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Colonel Stapp has had a distinguished career in the field of accident prevention research and is a man who has put together most of the knowledge that we have in the field of space and what the human body could endure. He has conducted various experiments with the rocket-sled deceleration and has done a tremendous job in this field, and I always feel it is a great privilege to have him appear here as a witness.
Colonel, we are delighted to have you.
STATEMENT OF COL. JOHN P. STAPP, USAF (MC), DEPUTY CHIEF
SCIENTIST, AEROSPACE MEDICAL DIVISION, AIR FORCE SYSTEMS COMMAND, BROOKS AIR FORCE BASE, SAN ANTONIO, TEX.
Colonel STAPP. Thank you, Mr. Chairman. May I make a statement, sir, to begin with?
Mr. ROBERTS. Yes, sir.
Colonel STAPP. A letter dated April 8, 1963, expresses the position of the Department of Defense with regard to H.R. 133. I will quote from this letter, the third paragraph:
The Department of Defense appreciates the general objective of establishing national facilities to conduct and promote the coordination of accident research, but defers to the Secretary of Health, Education, and Welfare as to the merits of establishing such facilities in the Department of Health, Education, and Welfare, and as to the specific provisions of H.R. 133.
Therefore, speaking on behalf of the Defense Department I wish to commend and concur in the statement presented by the Hon. Wilbur J. Cohen on behalf of the Department of Health, Education, and Welfare. Hereafter I will be speaking as a private citizen and scientist.
In the first place, we are aware of this accident death problem because it is no longer overshadowed by epidemic disease deaths which have come under control through the use of vaccines, chemotherapy, and antibiotics, derived from research programs sponsored in many cases by the U.S. Public Health Service. We have every reason to hope that the same research methods practiced by the same organization will be no less effective in dealing with the accident prevention problem.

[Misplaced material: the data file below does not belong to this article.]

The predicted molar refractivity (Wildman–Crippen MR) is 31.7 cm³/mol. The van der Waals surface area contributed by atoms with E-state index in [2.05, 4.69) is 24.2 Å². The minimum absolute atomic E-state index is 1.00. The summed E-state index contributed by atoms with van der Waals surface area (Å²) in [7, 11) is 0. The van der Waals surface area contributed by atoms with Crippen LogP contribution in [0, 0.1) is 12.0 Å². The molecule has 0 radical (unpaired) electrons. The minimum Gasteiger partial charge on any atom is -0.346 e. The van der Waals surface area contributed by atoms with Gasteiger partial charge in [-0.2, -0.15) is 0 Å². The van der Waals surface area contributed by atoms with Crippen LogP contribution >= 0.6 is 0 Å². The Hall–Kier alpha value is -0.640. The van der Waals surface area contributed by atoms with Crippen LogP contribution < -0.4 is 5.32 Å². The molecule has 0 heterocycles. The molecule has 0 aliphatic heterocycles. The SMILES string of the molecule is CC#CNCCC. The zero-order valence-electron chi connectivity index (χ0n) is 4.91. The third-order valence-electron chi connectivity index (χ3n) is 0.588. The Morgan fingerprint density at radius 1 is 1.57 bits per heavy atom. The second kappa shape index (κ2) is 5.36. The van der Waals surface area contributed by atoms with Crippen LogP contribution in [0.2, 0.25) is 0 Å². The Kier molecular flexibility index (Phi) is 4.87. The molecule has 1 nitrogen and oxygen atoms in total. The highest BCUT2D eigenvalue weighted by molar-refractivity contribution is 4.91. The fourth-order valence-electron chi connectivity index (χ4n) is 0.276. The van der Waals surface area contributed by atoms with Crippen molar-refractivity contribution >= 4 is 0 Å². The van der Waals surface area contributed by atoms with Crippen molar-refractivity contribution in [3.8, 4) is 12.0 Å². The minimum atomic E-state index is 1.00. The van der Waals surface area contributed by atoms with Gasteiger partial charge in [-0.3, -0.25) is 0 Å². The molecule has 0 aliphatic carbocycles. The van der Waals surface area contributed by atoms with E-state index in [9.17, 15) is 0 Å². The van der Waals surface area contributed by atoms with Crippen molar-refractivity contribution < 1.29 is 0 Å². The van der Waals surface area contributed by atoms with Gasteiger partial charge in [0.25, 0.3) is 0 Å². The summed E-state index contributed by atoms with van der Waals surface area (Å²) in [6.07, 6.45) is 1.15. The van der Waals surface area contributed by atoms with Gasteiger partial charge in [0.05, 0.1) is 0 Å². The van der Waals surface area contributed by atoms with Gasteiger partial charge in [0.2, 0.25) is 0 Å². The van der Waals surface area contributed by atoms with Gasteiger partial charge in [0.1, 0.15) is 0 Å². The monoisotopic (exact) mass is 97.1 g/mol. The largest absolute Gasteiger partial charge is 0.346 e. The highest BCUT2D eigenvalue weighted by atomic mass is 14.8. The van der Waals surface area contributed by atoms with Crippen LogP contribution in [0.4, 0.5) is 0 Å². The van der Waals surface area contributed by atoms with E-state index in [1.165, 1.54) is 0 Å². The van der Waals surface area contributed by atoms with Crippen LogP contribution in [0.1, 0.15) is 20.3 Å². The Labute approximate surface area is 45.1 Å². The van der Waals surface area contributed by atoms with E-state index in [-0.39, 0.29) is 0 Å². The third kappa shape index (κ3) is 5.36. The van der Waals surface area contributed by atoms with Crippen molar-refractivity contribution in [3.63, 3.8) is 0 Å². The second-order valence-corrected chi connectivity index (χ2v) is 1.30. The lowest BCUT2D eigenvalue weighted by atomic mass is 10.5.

Our other reason for being acutely aware of accident deaths is that they rise with the increasing number of automobiles. A very simple solution would be to do away with privately owned automobiles. hazardous sports, and dangerous occupations, but I do not think that this democracy would go for such an approach.
The alternative is to apply the tried methods of U.S. Public Health Service to accident prevention. Forty thousand lives lost last year, half of them people less than 40 years of age, is a high price for neglecting this problem.
This bill, H.R. 133, is an amendment of title III of the existing Public Health Service Act, laid out in the traditional pattern of other such bills for dealing with preventive medical problems.
This bill recognizes the responsibility of the U.S. Public Health Service in accident prevention and empowers the Public Health Service to take appropriate action just as it has successfully in the past with many other health problems. This approach and this Government responsibility is in accordance with precedents of re
sponsibility for loss of life at sea, assigned to the Coast Guard, and with prevention of loss of life in aerial accidents, which has been an area of responsibility of FAA and CAB. Other governments have dealt with the responsibility for accident prevention quite successfully.
Sweden, with a population of 7 million, has 1 million automobiles, and fewer than 10,000 accidents a year, which is about a 1-percent accident rate for the number of automobiles, and a very low injury and loss of life rate even on a relative basis compared with ours.